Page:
The book also contains a terrific illustrator's note from Charly Palmer, the book's illustrator, a super-talented African-American artist from Atlanta. Charly knows South Africa well and he was the perfect partner for this project. Charly shares: "I wanted to convey the spirit I've experienced South Africa, a Mandela-like spirit of love and forgiveness." The art is warm, bright, and beautiful.

PT: This book includes several pages of back matter. How did you decide what to include?

LM: Yes, Eerdmans Books for Young Readers supported ten pages of back matter! Deciding what to include was difficult. A PLAN FOR THE PEOPLE is for ages 7 & up, but the back matter is designed to intrigue older readers and assist educators. We added lists of books and videos and websites to bolster understanding, and a selected bibliography.
Back matter sample from 

The back matter includes both timelines and text on apartheid laws, South Africa's journey to democracy, and Mandela's life. I'm hoping they help others understand how fear and racist ideas can be exploited by government. And how discrimination against people by the color of their skin can become hateful laws. I still have lots to learn as I strive to be actively anti-racist, but we all need to pay attention. A government that's not a democracy for all is not truly a democracy. 

Kirkus recently awarded A PLAN FOR THE PEOPLE: NELSON MANDELA'S HOPE FOR HIS NATION a starred review, declaring the book "Beautiful. Informative. Essential." It will be released on March 30.

Find Lindsey McDivitt at, where she reviews picture books with accurate images of aging and older adults on her blog, "A Is for Aging." Her next book is CHRISTMAS FAIRIES FOR OUMA, coming in 2022 from Familius Books.


  1. Wow, what an important story, Lindsey and great questions, Patty. I love how you used Morning Pages to whittle a story from a MG to a PB. Excellent examples for all writers. And you are paired with an amazing illustrator to tell this story.

    1. Thanks so much Kathy. Patty did a fantastic job! Morning pages literally saved this project and I feel amazingly fortunate to have worked with Charly Palmer. Keep up the good work with GROG!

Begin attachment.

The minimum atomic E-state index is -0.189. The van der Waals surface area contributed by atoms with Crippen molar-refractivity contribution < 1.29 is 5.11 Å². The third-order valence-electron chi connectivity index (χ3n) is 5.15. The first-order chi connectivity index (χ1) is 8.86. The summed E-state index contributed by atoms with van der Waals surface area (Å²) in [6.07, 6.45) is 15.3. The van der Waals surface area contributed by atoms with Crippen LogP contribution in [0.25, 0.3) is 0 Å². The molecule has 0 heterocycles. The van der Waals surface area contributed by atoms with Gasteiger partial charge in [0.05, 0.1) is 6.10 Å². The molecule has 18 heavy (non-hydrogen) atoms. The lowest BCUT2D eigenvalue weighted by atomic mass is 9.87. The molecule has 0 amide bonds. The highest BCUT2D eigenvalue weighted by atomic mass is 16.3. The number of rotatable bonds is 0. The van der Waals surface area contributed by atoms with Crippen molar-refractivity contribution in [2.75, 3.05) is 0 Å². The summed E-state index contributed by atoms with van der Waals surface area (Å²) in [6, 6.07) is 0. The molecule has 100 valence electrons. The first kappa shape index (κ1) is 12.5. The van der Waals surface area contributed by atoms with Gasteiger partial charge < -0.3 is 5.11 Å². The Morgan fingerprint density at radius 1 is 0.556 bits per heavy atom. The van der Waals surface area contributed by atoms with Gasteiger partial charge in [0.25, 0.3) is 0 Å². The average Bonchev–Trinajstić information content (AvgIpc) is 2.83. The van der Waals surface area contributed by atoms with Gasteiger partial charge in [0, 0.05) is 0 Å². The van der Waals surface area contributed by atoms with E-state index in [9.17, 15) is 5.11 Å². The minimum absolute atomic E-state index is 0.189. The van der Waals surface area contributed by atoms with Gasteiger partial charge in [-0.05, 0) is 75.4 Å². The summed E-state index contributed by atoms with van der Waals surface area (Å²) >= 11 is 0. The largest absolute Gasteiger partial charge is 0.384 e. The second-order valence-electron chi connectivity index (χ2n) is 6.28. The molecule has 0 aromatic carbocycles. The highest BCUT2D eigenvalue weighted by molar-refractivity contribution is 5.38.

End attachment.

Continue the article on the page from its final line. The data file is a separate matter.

2. Thanks for sharing your journey, Lindsey. This is an important book. And Charly Palmer’s illustrations are so vibrant. Congratulations to both of you and thank you for this thoughtful interview, Patricia.

  3. Thank you for sharing your journey, Lindsey. You have inspired me to renew my practice of morning pages as a way to work through the writing process. Thank you, Patricia, for bringing Lindsey's story to the GROG.

    1. Thank you Sue! I'm excited to see your "13 Ways to Eat a Fly!" Good luck with your new projects!

  4. Hooray, Lindsey! We miss you back here in Michigan, but so glad our writing paths crossed for a few years!

    1. Hi Kristin! I miss you all too! You Michigander writers truly inspired and supported me. Hoping to get back there before too long.

  5. Congrats on making it all the way down the road with this book! It sounds great, especially with all of that back matter to give teachers help in preparing lesson plans! I fall in and out with doing morning pages. Perhaps it's time to get back to falling in...

  6. Thanks Jilanne! I'm wresting with another PB that just might require morning pages...I so look forward to your "River of Dust" book AND hearing the back story!

  7. Congratulations Lindsey and Charly. I've been doing morning pages. It's amazing how much I have to say :) Thank you for sharing this inspiring journey into Mandela's life. I look forward to reading your book.

  8. What an inspiring book journey! I’m now inspired to commit to morning pages. I’m going to give it a try! And congratulations, Lindsey, i look forward to reading your book.

    1. That’s so nice of you Ann. Best of luck with the morning pages! Hang in there, it feels very strange at first!

  9. Wonderful interview! Great insight! Congrats on this book again, Lindsey!

  10. Fabulous interview, Patty and Lindsey. I especially liked hearing about your Candy Fleming "morning pages" inspiration that led you to the heart of your story. Can't wait to read this book!

  11. I love this post, Patty and Lindsey! Thank you for sharing your intriguing journey to writing this wonderful book. And Congratulations!

  12. Thanks for a very interesting blog. What else may I get that kind of info written in such a perfect approach? I’ve a undertaking that I am simply now operating on, and I have been at the look out for such info.